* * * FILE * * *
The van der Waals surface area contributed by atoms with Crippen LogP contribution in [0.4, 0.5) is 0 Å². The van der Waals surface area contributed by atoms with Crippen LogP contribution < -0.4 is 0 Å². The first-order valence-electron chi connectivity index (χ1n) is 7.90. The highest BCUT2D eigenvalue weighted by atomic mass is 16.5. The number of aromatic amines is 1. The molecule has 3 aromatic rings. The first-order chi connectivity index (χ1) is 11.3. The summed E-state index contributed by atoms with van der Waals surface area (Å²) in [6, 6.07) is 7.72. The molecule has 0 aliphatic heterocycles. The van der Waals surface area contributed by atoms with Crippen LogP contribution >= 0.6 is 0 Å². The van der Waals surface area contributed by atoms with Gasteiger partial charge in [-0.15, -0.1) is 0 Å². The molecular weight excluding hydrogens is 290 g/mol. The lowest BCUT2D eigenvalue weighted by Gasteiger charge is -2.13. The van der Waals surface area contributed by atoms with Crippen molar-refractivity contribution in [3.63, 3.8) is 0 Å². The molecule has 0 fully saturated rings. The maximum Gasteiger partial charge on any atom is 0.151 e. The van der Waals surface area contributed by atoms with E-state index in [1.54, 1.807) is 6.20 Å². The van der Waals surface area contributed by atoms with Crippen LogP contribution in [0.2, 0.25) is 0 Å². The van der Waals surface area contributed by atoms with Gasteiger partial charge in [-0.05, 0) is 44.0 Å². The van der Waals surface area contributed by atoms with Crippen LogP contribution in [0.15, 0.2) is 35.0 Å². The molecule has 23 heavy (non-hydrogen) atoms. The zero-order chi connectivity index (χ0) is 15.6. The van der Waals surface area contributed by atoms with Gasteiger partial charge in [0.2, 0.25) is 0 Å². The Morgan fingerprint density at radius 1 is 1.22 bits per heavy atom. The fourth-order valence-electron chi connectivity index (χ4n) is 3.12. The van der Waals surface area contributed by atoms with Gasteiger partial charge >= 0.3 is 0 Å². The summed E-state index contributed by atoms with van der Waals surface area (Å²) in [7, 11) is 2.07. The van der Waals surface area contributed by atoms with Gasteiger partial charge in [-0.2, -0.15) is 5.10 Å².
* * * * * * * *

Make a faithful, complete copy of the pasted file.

The van der Waals surface area contributed by atoms with Crippen LogP contribution in [0.4, 0.5) is 0 Å². The van der Waals surface area contributed by atoms with Crippen LogP contribution < -0.4 is 0 Å². The first-order valence-electron chi connectivity index (χ1n) is 7.90. The highest BCUT2D eigenvalue weighted by atomic mass is 16.5. The number of aromatic amines is 1. The molecule has 3 aromatic rings. The first-order chi connectivity index (χ1) is 11.3. The summed E-state index contributed by atoms with van der Waals surface area (Å²) in [6, 6.07) is 7.72. The molecule has 0 aliphatic heterocycles. The van der Waals surface area contributed by atoms with Crippen LogP contribution >= 0.6 is 0 Å². The van der Waals surface area contributed by atoms with Gasteiger partial charge in [-0.15, -0.1) is 0 Å². The molecular weight excluding hydrogens is 290 g/mol. The lowest BCUT2D eigenvalue weighted by Gasteiger charge is -2.13. The van der Waals surface area contributed by atoms with Crippen molar-refractivity contribution in [3.63, 3.8) is 0 Å². The molecule has 0 fully saturated rings. The maximum Gasteiger partial charge on any atom is 0.151 e. The van der Waals surface area contributed by atoms with E-state index in [1.54, 1.807) is 6.20 Å². The van der Waals surface area contributed by atoms with Crippen LogP contribution in [0.2, 0.25) is 0 Å². The van der Waals surface area contributed by atoms with Gasteiger partial charge in [-0.05, 0) is 44.0 Å². The van der Waals surface area contributed by atoms with Crippen LogP contribution in [0.15, 0.2) is 35.0 Å². The molecule has 23 heavy (non-hydrogen) atoms. The zero-order chi connectivity index (χ0) is 15.6. The van der Waals surface area contributed by atoms with Gasteiger partial charge in [0.2, 0.25) is 0 Å². The Morgan fingerprint density at radius 1 is 1.22 bits per heavy atom. The fourth-order valence-electron chi connectivity index (χ4n) is 3.12. The van der Waals surface area contributed by atoms with Gasteiger partial charge >= 0.3 is 0 Å². The summed E-state index contributed by atoms with van der Waals surface area (Å²) in [7, 11) is 2.07. The van der Waals surface area contributed by atoms with Gasteiger partial charge in [-0.2, -0.15) is 5.10 Å².